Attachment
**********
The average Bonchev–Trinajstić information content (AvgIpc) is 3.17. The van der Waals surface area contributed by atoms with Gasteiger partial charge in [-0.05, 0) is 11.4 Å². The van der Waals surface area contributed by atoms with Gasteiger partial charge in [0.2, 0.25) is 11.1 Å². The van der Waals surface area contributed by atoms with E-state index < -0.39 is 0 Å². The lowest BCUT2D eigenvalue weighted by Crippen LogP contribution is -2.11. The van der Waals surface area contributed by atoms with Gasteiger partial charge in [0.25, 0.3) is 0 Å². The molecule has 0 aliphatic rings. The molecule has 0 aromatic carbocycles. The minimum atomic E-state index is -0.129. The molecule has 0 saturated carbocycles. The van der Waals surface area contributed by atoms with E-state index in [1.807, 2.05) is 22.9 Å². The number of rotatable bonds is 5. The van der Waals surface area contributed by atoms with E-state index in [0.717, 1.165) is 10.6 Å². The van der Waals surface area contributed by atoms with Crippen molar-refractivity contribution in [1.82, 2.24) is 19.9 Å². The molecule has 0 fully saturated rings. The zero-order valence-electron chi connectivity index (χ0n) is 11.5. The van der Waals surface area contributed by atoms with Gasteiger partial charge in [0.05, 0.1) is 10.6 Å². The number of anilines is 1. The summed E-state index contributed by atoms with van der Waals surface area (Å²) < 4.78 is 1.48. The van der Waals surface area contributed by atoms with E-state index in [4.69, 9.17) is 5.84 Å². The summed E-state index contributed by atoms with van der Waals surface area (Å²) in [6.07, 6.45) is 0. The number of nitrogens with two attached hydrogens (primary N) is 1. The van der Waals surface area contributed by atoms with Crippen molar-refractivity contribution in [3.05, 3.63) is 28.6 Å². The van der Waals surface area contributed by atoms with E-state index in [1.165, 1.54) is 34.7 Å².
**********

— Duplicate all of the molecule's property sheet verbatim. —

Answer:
The average Bonchev–Trinajstić information content (AvgIpc) is 3.17. The van der Waals surface area contributed by atoms with Gasteiger partial charge in [-0.05, 0) is 11.4 Å². The van der Waals surface area contributed by atoms with Gasteiger partial charge in [0.2, 0.25) is 11.1 Å². The van der Waals surface area contributed by atoms with E-state index < -0.39 is 0 Å². The lowest BCUT2D eigenvalue weighted by Crippen LogP contribution is -2.11. The van der Waals surface area contributed by atoms with Gasteiger partial charge in [0.25, 0.3) is 0 Å². The molecule has 0 aliphatic rings. The molecule has 0 aromatic carbocycles. The minimum atomic E-state index is -0.129. The molecule has 0 saturated carbocycles. The van der Waals surface area contributed by atoms with E-state index in [1.807, 2.05) is 22.9 Å². The number of rotatable bonds is 5. The van der Waals surface area contributed by atoms with E-state index in [0.717, 1.165) is 10.6 Å². The van der Waals surface area contributed by atoms with Crippen molar-refractivity contribution in [1.82, 2.24) is 19.9 Å². The molecule has 0 fully saturated rings. The zero-order valence-electron chi connectivity index (χ0n) is 11.5. The van der Waals surface area contributed by atoms with Gasteiger partial charge in [0.05, 0.1) is 10.6 Å². The number of anilines is 1. The summed E-state index contributed by atoms with van der Waals surface area (Å²) < 4.78 is 1.48. The van der Waals surface area contributed by atoms with E-state index in [4.69, 9.17) is 5.84 Å². The summed E-state index contributed by atoms with van der Waals surface area (Å²) in [6.07, 6.45) is 0. The number of nitrogens with two attached hydrogens (primary N) is 1. The van der Waals surface area contributed by atoms with Crippen molar-refractivity contribution in [3.05, 3.63) is 28.6 Å². The van der Waals surface area contributed by atoms with E-state index in [1.165, 1.54) is 34.7 Å².